NEW YORK — Victoria & Co. chief executive officer Jackie Corso has been named ceo of the handbag and small leather goods division at parent company Jones Apparel Group.
She takes over the responsibilities of Bruce Makowsky, who had been president of Nine West accessories. Makowsky has left the company, according to a company spokesman.
Separately on Tuesday, Credit Suisse First Boston downgraded Jones’ stock to "neutral" from "outperform" based on questions about whether Jones will be able to retain its various licenses from Polo Ralph Lauren or find suitable vehicles to make up sales and profits.
With this expanded position, Corso, who also remains ceo at Victoria, now will be overseeing all of the handbag and jewelry operations at Jones. She will continue to report to Rhonda Brown, president and chief executive officer of the Jones footwear, accessories and retail group.
Peter Boneparth, president and ceo at Jones Apparel Group, said in a statement: "This is a natural progression for Jackie. By having her focused on both the costume jewelry and small leather goods division, we will be better positioned to leverage our powerful brands and to maximize their respective cross-selling opportunities."
In the most recent fourth quarter, Jones’ footwear and accessories division reported a 10.8 percent drop in sales at wholesale to $197.8 million, while profits fell 4.7 percent to $24.6 million. Overall company revenues grew 7.8 percent to $964.5 million, while profits surged 64.9 percent to $51.6 million in the quarter.
Corso joined Victoria & Co. in November from Lerner New York, where she was an executive vice president. In her role at Victoria, she oversees all of the company’s jewelry brands, which include Judith Jack, Napier, Nine West, Enzo Angiolini and Bijoux Givenchy, as well as the licensed Tommy Hilfiger line.
The CSFB report lowered the 12-month target price for Jones stock to $30 a share from $36. Shares closed at $27.11, down 32 cents, or 1.2 percent, in New York Stock Exchange trading on Tuesday.
"We believe that Jones’ current stock price is discounting a loss of the Lauren license, but not the possible loss of the Polo Jeans license," wrote analyst Dennis Rosenberg in a research note.The dilemma for Jones, the note said, is that attempting to replace Lauren volume with a Calvin Klein women’s wear license, the acquisition of Tommy Hilfiger or both would put it in violation of its Polo Jeans license, which in 2002 generated about $415 million in sales, and operating profits of between $65 million and $70 million.
CSFB estimated that the loss of the Lauren license would deplete Jones’ 2004 earnings by 52 cents a share. By comparison, a doubling of the current royalty rate on Lauren, to 12 percent, would extract 16 cents a share from 2004 EPS.
“Azzedine has been one of the biggest influences in my life. He has always been such a strong, loving, fatherly figure to me. I call him Papa. His designs are indescribably unique, they are pieces of art. He knew how to make the female form look its loveliest. I have so many memories of him; my favorite might be during my first show with him in Paris. He liked me and he wanted to help me get more work. He called all his friends at Kenzo and Comme des Garcons, and asked them to book me. They said, ‘But she can’t walk!’ And he said, ‘but she has such a great ass!' His friendship and support has been the great privilege of my career. I can't imagine life without him. Repose en paix mon Papa.” - @stephanieseymour tells @wwd. #wwdfashion (📷: @steveeichner) #alaia #azzedinealaia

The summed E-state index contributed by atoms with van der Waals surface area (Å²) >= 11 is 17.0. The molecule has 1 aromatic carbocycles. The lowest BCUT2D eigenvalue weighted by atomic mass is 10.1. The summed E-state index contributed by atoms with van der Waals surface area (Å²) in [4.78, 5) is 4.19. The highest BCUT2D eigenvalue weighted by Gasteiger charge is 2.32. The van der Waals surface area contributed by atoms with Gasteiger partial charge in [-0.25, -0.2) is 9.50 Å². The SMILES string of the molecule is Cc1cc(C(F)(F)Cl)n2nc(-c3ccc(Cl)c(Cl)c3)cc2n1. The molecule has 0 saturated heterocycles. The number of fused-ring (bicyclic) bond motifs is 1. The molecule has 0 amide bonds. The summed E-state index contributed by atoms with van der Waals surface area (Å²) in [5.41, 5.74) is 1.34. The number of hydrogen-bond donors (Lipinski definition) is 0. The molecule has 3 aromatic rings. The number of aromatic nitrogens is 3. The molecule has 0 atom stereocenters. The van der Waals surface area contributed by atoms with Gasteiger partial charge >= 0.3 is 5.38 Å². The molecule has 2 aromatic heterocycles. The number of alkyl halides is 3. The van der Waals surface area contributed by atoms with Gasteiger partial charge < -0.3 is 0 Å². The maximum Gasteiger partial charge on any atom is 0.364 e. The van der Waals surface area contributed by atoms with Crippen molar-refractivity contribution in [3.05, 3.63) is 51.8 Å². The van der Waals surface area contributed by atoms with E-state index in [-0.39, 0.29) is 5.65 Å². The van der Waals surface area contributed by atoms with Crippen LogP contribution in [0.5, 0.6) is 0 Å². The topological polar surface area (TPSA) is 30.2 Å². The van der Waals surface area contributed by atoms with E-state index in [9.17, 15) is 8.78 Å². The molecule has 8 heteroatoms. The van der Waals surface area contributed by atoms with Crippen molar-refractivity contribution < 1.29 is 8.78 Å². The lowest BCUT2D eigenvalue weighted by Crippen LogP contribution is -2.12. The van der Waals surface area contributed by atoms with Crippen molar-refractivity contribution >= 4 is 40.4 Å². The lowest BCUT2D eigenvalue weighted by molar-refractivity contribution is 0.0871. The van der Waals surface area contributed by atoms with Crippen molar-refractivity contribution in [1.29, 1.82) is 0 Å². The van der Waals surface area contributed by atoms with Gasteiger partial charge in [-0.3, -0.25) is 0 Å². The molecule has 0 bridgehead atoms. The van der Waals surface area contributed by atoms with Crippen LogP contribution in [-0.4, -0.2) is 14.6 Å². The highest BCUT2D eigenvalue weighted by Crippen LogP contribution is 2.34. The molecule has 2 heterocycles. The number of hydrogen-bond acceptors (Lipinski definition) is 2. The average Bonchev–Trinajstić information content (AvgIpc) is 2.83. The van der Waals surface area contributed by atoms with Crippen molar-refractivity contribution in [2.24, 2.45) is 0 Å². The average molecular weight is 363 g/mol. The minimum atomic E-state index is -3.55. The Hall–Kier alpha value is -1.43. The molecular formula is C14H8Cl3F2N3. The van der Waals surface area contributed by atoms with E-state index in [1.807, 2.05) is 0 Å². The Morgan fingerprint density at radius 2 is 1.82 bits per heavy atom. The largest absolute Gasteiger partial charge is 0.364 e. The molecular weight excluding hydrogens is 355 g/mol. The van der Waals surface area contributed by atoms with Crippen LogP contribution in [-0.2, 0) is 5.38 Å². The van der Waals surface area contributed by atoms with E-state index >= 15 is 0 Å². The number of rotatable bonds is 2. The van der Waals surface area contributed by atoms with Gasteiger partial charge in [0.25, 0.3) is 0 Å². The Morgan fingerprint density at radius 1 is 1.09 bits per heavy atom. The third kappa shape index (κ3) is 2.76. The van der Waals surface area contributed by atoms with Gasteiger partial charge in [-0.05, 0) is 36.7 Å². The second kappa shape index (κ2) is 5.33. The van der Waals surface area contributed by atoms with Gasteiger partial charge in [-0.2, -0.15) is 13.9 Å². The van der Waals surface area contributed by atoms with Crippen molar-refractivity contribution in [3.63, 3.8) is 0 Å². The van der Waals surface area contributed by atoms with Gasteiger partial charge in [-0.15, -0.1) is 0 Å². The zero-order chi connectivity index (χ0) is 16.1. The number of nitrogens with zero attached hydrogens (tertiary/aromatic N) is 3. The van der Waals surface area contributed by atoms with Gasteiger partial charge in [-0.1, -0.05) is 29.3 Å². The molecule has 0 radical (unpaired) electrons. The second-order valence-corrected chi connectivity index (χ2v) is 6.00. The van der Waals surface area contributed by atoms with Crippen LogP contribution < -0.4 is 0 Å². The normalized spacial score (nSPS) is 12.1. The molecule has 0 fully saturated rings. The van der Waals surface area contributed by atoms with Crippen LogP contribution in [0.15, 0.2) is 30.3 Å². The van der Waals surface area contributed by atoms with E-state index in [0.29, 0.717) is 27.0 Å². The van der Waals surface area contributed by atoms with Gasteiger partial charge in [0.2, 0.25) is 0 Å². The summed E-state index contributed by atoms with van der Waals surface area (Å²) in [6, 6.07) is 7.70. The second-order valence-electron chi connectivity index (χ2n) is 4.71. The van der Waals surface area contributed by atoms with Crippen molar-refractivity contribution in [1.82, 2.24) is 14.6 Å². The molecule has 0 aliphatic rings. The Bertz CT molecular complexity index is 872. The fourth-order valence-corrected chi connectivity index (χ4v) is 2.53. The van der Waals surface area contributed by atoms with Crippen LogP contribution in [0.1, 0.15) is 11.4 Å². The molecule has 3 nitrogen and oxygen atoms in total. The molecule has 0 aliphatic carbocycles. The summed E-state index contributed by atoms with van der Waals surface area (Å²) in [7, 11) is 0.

Azzedine Alaïa, flanked by two of his closest friends, models Stephanie Seymour and Naomi Campbell.
He designed Seymour’s dress for her 1995 wedding to Peter Brant, and treated Campbell (who famously called him Papa), like a daughter. For more on the legendary designer, tap the link in bio. #wwdfashion #alaia #azzedinealaia
Azzedine Alaïa's “I-did-it-my-way” ethos stood out starkly at a time when brands are experimenting with consumer-facing fashion shows, coed formats and trans-seasonal collections – anything to perk up lackluster sales of ready-to-wear in an age of Insta-everything. “It’s not creation anymore. This becomes a purely industrial approach,” the late designer told WWD in an interview last year. “But anyway, the rhythm of collections is so stupid. It’s unsustainable. There are too many collections.” Read more about the iconic designer’s life and work on wwd.com, link in bio. #wwdfashion #azzedinealaia (📷: @WWD Archive, 1986) #alaia
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Azzedine Alaïa, one of the most iconic couturiers of the modern era whose body-con designs defined Eighties fashion, has died in Paris. The diminutive Tunisian-born designer, known for his structured knitted dresses with fitted waists and impeccably cut, figure-hugging second skin silhouettes was deeply admired by his peers, and counted supermodel Naomi Campbell - his adoptive daughter - among his inner circle, one of a gang of glamazons including Farida Khelfa, Carla Bruni and Stephanie Seymour who became ambassadors of his style. (📷: Alexandre Guirkinger) #wwdblast